What are the Child Support Guidelines?
The court has adopted guidelines, which are intended to provide guidance about what it actually costs to raise children. The Guidelines fix a range of support that should be paid by both parents, proportionate to their available incomes. There is a rebuttable presumption that the Guidelines are correct, providing, for example, that the children have not reached 18, are not away at college, and provided further that the combined net weekly income of the parents does not exceed $2,900; $150,800 combined net annual available income per year (after subtracting out tax, social security, and other allowable deductions from gross income). However, child support amounts may be negotiated above or even below those in the Guidelines amounts – provided just cause can be shown for going below them. The judge may modify the levels in the Guidelines if a finding can be made that – due to the circumstances of a particular family, the Guidelines amount would be unjust or otherwise inappropriate. As alluded to earlier, the court may deviate from the Guidelines if the combined net income of both parties is more than $2,900 per week. The costs of work related child care and the marginal cost of providing health insurance for any child, is also factored into the child support calculations.
What if the Child Support Guidelines are Inappropriate for My Case?
If the family’s combined weekly net income is greater than $3,600 per week “or for any of the other reasons enumerated in Appendix IX-A of the Rules of Court, which sets forth Considerations in the Use of Child Support Guidelines” Judges are to determine child support by using the criteria contained in the appropriate statute. This should be done in much the same way as the Judges are required to determine alimony, child custody, equitable distribution, etc.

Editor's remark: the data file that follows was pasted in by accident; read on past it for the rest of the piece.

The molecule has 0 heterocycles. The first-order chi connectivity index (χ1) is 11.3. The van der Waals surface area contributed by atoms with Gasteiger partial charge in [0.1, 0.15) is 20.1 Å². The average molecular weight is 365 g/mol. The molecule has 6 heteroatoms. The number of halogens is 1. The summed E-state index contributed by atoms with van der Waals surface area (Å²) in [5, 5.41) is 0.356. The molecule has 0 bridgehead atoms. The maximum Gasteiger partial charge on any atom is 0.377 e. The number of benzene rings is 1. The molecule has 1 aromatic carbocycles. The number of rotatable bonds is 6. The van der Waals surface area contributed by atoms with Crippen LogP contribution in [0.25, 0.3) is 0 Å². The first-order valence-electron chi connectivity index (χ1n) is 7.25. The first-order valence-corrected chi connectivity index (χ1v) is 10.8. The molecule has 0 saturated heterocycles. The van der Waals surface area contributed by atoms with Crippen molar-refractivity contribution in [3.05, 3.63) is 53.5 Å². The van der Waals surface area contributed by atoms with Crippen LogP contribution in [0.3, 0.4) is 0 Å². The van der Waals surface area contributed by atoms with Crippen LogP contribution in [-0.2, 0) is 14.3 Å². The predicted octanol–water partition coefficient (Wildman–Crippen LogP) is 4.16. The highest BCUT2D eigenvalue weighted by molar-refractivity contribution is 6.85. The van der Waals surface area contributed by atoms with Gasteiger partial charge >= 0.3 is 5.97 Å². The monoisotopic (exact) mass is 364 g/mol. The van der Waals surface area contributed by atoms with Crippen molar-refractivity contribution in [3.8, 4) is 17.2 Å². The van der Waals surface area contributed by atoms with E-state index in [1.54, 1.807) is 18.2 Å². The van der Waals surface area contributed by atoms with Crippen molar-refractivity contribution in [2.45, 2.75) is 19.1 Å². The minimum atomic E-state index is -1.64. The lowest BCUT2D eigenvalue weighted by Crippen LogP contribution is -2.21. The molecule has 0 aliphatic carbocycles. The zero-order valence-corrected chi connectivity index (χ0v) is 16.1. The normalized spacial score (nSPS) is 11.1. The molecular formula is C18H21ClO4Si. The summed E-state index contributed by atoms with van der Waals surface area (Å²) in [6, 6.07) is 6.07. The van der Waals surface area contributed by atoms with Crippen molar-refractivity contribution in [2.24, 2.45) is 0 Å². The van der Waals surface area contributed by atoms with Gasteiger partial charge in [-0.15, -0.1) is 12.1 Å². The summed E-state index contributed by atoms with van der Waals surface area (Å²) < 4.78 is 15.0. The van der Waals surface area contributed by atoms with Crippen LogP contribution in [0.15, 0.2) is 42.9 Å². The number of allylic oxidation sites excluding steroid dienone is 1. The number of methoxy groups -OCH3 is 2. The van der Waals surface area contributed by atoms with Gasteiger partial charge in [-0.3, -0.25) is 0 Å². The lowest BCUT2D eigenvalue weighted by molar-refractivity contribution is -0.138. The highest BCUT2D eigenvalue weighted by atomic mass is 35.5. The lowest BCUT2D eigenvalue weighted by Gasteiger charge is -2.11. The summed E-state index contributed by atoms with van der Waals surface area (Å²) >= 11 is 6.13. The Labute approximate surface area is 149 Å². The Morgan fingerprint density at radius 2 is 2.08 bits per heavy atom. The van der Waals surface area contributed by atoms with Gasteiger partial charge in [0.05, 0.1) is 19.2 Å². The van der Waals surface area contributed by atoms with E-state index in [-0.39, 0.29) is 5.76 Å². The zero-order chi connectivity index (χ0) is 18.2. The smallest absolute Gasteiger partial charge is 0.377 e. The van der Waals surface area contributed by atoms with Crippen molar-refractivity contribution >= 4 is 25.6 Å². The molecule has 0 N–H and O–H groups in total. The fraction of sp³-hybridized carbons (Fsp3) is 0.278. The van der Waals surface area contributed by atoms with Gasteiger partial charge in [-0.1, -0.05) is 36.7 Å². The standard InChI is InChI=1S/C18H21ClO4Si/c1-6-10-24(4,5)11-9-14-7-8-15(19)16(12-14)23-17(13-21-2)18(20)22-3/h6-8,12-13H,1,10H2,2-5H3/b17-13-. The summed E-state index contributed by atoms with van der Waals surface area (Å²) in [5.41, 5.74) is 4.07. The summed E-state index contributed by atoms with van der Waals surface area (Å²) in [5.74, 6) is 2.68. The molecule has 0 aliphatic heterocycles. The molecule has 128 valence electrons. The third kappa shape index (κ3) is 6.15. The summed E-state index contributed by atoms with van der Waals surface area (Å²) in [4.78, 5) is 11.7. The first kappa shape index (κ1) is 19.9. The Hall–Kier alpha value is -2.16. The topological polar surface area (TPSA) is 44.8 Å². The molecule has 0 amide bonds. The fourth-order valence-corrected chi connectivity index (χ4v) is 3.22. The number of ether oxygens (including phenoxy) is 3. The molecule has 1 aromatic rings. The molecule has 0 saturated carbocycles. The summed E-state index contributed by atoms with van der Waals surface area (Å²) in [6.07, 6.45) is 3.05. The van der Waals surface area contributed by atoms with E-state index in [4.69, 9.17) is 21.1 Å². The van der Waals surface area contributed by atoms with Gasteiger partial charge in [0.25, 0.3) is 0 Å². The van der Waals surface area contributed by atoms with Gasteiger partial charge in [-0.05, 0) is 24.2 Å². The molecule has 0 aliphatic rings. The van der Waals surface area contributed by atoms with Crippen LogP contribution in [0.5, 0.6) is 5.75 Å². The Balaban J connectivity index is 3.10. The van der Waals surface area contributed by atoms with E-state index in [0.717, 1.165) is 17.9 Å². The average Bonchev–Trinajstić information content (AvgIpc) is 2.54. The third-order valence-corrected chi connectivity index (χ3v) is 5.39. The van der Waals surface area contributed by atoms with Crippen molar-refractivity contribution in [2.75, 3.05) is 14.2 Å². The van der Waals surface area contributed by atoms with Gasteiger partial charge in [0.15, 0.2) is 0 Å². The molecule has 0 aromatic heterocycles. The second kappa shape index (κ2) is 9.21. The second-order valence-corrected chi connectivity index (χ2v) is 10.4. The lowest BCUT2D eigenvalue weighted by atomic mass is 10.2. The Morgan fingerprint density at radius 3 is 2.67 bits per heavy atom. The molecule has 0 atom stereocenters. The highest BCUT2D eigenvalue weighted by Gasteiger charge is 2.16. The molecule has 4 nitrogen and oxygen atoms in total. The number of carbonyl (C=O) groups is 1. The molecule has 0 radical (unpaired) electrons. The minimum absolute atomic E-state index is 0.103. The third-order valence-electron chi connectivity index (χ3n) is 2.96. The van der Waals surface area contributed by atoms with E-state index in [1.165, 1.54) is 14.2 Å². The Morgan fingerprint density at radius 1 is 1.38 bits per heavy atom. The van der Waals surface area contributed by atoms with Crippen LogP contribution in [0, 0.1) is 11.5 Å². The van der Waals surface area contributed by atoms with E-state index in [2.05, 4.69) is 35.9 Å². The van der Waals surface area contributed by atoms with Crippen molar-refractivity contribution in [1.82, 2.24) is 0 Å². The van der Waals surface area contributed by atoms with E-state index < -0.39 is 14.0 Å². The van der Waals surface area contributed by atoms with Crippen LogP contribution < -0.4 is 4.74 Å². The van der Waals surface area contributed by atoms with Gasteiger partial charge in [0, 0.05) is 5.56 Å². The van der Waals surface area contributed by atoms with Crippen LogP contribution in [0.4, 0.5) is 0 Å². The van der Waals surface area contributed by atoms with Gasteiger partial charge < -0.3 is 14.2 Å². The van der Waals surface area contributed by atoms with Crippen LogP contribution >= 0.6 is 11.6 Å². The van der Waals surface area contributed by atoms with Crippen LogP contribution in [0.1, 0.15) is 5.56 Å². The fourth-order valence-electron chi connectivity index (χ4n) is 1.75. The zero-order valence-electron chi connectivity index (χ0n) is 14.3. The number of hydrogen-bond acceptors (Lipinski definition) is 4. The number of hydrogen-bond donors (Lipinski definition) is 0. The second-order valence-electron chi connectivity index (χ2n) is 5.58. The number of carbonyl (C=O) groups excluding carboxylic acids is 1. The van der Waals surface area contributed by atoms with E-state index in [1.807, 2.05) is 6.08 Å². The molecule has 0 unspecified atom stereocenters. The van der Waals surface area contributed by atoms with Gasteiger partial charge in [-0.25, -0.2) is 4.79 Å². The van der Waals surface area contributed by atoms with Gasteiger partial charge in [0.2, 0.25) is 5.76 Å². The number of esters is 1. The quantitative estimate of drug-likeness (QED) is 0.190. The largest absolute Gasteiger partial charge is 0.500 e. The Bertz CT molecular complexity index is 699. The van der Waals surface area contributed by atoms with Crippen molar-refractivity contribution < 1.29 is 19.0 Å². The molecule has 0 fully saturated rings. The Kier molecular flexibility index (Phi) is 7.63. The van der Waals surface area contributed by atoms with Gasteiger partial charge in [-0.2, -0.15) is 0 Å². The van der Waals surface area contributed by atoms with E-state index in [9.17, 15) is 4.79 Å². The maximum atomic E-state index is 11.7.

Pursuant to Zazzo v. Zazzo, 245 N.J. Super. 124, 129 (App. Div. 1990):
The Legislature has dictated that certain factors must be considered in setting support. These factors reinforce the distinction between spousal support and child support in cases not covered by court rule. N.J.S.A. 2A:34-23 provides:
a. In determining the amount to be paid by parent for support of the child and the period during which the duty of support is owed, the court in those cases not governed by court rule shall consider, but not be limited to, the following factors:
- Needs of the child;
- Standard of living and economic circumstances of each parent;
- All sources of income and assets of each parent;
- Earning ability of each parent, including educational background, training, employment skills, work experience, custodial responsibility for children, including the cost of providing child care and the length of time and cost of each parent to obtain training or experience for appropriate employment;
- Need and capacity of the child for education, including higher education;
- Age and health of the child and each parent;
- Income, assets and earning ability of the child;
- Responsibility of the parents for the court-ordered support of others;
- Reasonable debts and liabilities of each child and parent; and
- any other factors the court may deem relevant.
In Pascale v. Pascale, 140 N.J. 583 (1985) the Supreme Court found that it is within a court’s discretion to consider the child support guidelines and the statutory criteria when determining a child support award that is in the child’s best interests.”
How long must I pay or can I receive child support?
Child support concludes upon the emancipation of the child or children.
What this actually means is that child support discontinues when the child is expected to be self supporting. There is no fixed time for emancipation, however. The issue is a question of fact. In general, however, emancipation may occur upon a child reaching majority, upon the child’s graduation from secondary education, upon the child’s entry into the armed forces, upon the child’s marriage or civil union, upon the child’s graduation from post secondary or even graduate school, or at any other time that the Court believes the child is expected to be self-supporting.